Mudslide on Casita Volcano
by Tom Fletcher

There has been a tremendous amount of commentary and even controversy surrounding the deadly mudslide in north-western Nicaragua that killed between 1800-2200 people, destroyed three villages, and became the rallying point for international environmentalists condemning Central American land use policies and deforestation. With the recent highly moving visit to the site by U.S. President Bill Clinton and subsequent international publicity, it may be time for a closer examination of what actually occurred at Casita on 30 October 1998. The following is a very preliminary assessment based on examination of satellite imagery (both visual and infrared), discussions with geologists, and first-hand examination of the slide site over the course of several visits. It is not intended as a scientific study.

Location and Description
Casita Volcano is one of a chain of volcanos known as the Cordillera Los Marrabios in Nicaragua extending from Cosiguine Volcano on the Gulf of Fonseca to Maderas Volcano in Lake Nicaragua. It is located in Chinandega Department, roughly two-thirds of the way between the cities of Chinandega and Leon. Casita is a classic composite volcano that rises some 650 meters (2100 feet) above sea level. Although dwarfed by its near neighbors San Cristobal (1745 m / 5600 ft), Telica (1060 m / 3400 ft), and Santa Clara (840 m / 2700 ft), Casitas' form generates slopes exceeding 40% in some areas, especially near the crater rim. Vegetation on these slopes ranges from non-existent near the rim to low grasses and thorny scrub farther down to deforested, scattered trees, or light secondary forest around the base. Casitas is considered dormant, with evidence of still-molten magma below the surface (active steam vents), but its last eruption was pre-historic. 1

The relatively flat land on the Pacific side of Casitas, and indeed the entire Cordillera Marrabios is heavily devoted to agriculture. The original biome is difficult to assess, but was probably a combination of dry tropical forest and savannah-like plains gently sloping down to the ocean. In the more fertile areas of this region, the land is devoted to large sugarcane plantations, cotton, and occasional ranching. In the more marginal areas closer to the mountains, agriculture is limited to subsistence or small-scale farm-to-market (mostly corn) plots. Because of slope, there were no farms actually on the upper part of Casita itself. In addition, the slope also precludes extensive forest except at the very base of the volcano (where most has been cut down). The entire region is dotted with small villages.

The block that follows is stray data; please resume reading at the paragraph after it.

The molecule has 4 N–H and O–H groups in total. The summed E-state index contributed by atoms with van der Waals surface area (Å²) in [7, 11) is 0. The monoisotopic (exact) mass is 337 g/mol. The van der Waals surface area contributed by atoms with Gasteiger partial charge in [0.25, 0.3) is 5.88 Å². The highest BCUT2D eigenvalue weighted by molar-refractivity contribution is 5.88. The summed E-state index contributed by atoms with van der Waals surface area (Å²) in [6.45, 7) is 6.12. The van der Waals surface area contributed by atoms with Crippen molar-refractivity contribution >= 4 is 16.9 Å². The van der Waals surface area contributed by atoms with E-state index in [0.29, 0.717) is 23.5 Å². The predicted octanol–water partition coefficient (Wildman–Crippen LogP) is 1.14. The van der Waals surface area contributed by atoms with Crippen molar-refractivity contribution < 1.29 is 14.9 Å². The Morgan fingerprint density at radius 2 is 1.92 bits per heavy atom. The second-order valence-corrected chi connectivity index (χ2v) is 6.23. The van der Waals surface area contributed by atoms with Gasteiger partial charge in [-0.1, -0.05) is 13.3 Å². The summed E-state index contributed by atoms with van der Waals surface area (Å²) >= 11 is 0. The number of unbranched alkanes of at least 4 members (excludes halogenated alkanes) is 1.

The Casita Lahar
Shortly before 11:00 am on 30 October 1998, an approximately 100 m (330 ft) wide section consisting of some 200,000 m3 of rock and loose soil on a very steep section of the southern rim of Casita abruptly subsided, starting a debris avalanche. Within moments this avalanche, mixing with highly saturated soil and loose rock and scree, became a lahar 2. After traveling less than a kilometer (one half mile) laterally and a descent of some 200 m (600 ft) in elevation, the lahar was over 1000 m (3000 ft) wide and continuing to gain velocity. En route down the mountain, the flow front engulfed and destabilized much saturated material that was both entrained in the flow, and formed the dilute tail of the flow wave. When the lahar reached the flatter area at the base of the volcano, it was approximately 2.5 km wide (1.5 miles) and traveling in excess of 25 m/s (60 mph). Although slowing slightly on the flat, the lahar was still traveling an estimated 20 m/s (35 mph) 3. when it struck the two closely sited villages of Rolando Rodriguez (pop. approx 1,250), and El Porvenir (pop. approx 650) 3 km (1.8 mi) further down range. At this stage, based on an examination of the debris field, it is estimated that the lahar may have been as much as 10 m (30 ft) deep, with an average of 3-4 m (12-15 ft) (Scott 1999). The eastern half of the slide halted about 2 km (1 mi) further downrange, but a torrent of debris and water continued for another 6 km (3.5 mi) following a streambed and road, scouring a channel some 300 m (1000 ft) wide and up to 4-5 m (15 ft) deep until just across the main Leon-Chinandega highway on the outskirts of Posoltega. The total length of the slide is 12 km (5 mi) with a drop in elevation of some 500 m (1500 ft), most of which occurred in the first 2 km (1 mi). The final 6 km (3.5 mi) registers a drop of only 100 m (300 ft).